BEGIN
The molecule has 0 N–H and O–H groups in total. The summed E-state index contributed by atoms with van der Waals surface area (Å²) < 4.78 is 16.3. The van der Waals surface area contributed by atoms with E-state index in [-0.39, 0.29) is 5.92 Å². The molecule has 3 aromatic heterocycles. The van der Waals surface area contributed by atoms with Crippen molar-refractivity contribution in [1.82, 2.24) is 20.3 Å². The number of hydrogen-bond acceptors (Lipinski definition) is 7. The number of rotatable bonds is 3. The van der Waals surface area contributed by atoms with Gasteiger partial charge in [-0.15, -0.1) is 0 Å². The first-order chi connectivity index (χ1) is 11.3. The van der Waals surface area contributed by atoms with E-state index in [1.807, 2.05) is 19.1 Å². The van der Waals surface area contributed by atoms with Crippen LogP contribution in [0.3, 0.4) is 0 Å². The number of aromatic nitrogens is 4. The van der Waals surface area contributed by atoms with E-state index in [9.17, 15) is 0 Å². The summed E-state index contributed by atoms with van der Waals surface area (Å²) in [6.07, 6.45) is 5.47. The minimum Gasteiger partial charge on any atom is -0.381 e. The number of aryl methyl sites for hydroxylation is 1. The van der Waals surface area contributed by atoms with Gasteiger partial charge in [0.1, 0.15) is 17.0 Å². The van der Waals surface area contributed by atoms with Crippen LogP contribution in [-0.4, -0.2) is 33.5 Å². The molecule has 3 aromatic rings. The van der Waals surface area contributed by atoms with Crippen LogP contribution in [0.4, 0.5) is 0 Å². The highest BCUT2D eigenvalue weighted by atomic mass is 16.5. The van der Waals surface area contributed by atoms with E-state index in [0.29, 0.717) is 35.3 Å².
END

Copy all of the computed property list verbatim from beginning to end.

The molecule has 0 N–H and O–H groups in total. The summed E-state index contributed by atoms with van der Waals surface area (Å²) < 4.78 is 16.3. The van der Waals surface area contributed by atoms with E-state index in [-0.39, 0.29) is 5.92 Å². The molecule has 3 aromatic heterocycles. The van der Waals surface area contributed by atoms with Crippen molar-refractivity contribution in [1.82, 2.24) is 20.3 Å². The number of hydrogen-bond acceptors (Lipinski definition) is 7. The number of rotatable bonds is 3. The van der Waals surface area contributed by atoms with Gasteiger partial charge in [-0.15, -0.1) is 0 Å². The first-order chi connectivity index (χ1) is 11.3. The van der Waals surface area contributed by atoms with E-state index in [1.807, 2.05) is 19.1 Å². The van der Waals surface area contributed by atoms with Crippen LogP contribution in [0.3, 0.4) is 0 Å². The number of aromatic nitrogens is 4. The van der Waals surface area contributed by atoms with E-state index in [9.17, 15) is 0 Å². The summed E-state index contributed by atoms with van der Waals surface area (Å²) in [6.07, 6.45) is 5.47. The minimum Gasteiger partial charge on any atom is -0.381 e. The number of aryl methyl sites for hydroxylation is 1. The van der Waals surface area contributed by atoms with Gasteiger partial charge in [0.1, 0.15) is 17.0 Å². The van der Waals surface area contributed by atoms with Crippen LogP contribution in [-0.4, -0.2) is 33.5 Å². The molecule has 3 aromatic rings. The van der Waals surface area contributed by atoms with Crippen LogP contribution in [0.4, 0.5) is 0 Å². The highest BCUT2D eigenvalue weighted by atomic mass is 16.5. The van der Waals surface area contributed by atoms with E-state index in [0.29, 0.717) is 35.3 Å².